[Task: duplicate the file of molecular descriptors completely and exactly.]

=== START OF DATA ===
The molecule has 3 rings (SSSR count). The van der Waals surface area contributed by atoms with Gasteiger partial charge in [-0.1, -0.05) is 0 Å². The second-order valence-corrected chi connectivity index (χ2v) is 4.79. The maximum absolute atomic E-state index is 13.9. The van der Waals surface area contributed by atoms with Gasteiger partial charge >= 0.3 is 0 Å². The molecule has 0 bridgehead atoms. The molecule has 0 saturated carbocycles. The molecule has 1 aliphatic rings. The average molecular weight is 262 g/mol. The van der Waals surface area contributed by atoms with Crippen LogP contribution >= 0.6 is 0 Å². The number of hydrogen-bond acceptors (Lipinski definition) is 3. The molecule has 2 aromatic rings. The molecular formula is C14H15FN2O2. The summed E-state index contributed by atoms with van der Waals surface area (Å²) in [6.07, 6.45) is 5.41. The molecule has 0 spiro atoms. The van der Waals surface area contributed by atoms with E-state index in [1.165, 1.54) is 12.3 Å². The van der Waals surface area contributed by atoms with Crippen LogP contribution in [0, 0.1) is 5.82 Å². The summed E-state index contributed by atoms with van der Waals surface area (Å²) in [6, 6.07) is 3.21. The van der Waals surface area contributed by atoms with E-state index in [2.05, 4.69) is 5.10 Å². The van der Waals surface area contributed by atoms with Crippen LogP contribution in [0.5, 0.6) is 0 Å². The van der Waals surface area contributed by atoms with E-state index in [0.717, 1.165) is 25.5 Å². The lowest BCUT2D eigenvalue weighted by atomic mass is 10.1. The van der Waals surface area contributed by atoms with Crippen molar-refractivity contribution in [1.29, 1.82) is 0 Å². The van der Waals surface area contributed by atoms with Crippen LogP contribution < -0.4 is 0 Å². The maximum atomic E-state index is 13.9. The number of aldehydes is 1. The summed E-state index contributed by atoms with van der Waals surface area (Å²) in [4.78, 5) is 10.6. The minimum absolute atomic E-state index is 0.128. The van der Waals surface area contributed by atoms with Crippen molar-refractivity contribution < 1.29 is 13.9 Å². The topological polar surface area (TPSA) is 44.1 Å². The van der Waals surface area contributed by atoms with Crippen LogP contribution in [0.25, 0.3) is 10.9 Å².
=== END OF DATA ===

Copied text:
The molecule has 3 rings (SSSR count). The van der Waals surface area contributed by atoms with Gasteiger partial charge in [-0.1, -0.05) is 0 Å². The second-order valence-corrected chi connectivity index (χ2v) is 4.79. The maximum absolute atomic E-state index is 13.9. The van der Waals surface area contributed by atoms with Gasteiger partial charge >= 0.3 is 0 Å². The molecule has 0 bridgehead atoms. The molecule has 0 saturated carbocycles. The molecule has 1 aliphatic rings. The average molecular weight is 262 g/mol. The van der Waals surface area contributed by atoms with Crippen LogP contribution >= 0.6 is 0 Å². The number of hydrogen-bond acceptors (Lipinski definition) is 3. The molecule has 2 aromatic rings. The molecular formula is C14H15FN2O2. The summed E-state index contributed by atoms with van der Waals surface area (Å²) in [6.07, 6.45) is 5.41. The molecule has 0 spiro atoms. The van der Waals surface area contributed by atoms with E-state index in [1.165, 1.54) is 12.3 Å². The van der Waals surface area contributed by atoms with Crippen LogP contribution in [0, 0.1) is 5.82 Å². The summed E-state index contributed by atoms with van der Waals surface area (Å²) in [6, 6.07) is 3.21. The van der Waals surface area contributed by atoms with E-state index in [2.05, 4.69) is 5.10 Å². The van der Waals surface area contributed by atoms with Crippen LogP contribution in [0.5, 0.6) is 0 Å². The van der Waals surface area contributed by atoms with E-state index in [0.717, 1.165) is 25.5 Å². The lowest BCUT2D eigenvalue weighted by atomic mass is 10.1. The van der Waals surface area contributed by atoms with Crippen molar-refractivity contribution in [1.29, 1.82) is 0 Å². The van der Waals surface area contributed by atoms with Crippen LogP contribution < -0.4 is 0 Å². The maximum atomic E-state index is 13.9. The number of aldehydes is 1. The summed E-state index contributed by atoms with van der Waals surface area (Å²) in [4.78, 5) is 10.6. The minimum absolute atomic E-state index is 0.128. The van der Waals surface area contributed by atoms with Crippen molar-refractivity contribution < 1.29 is 13.9 Å². The topological polar surface area (TPSA) is 44.1 Å². The van der Waals surface area contributed by atoms with Crippen LogP contribution in [0.25, 0.3) is 10.9 Å².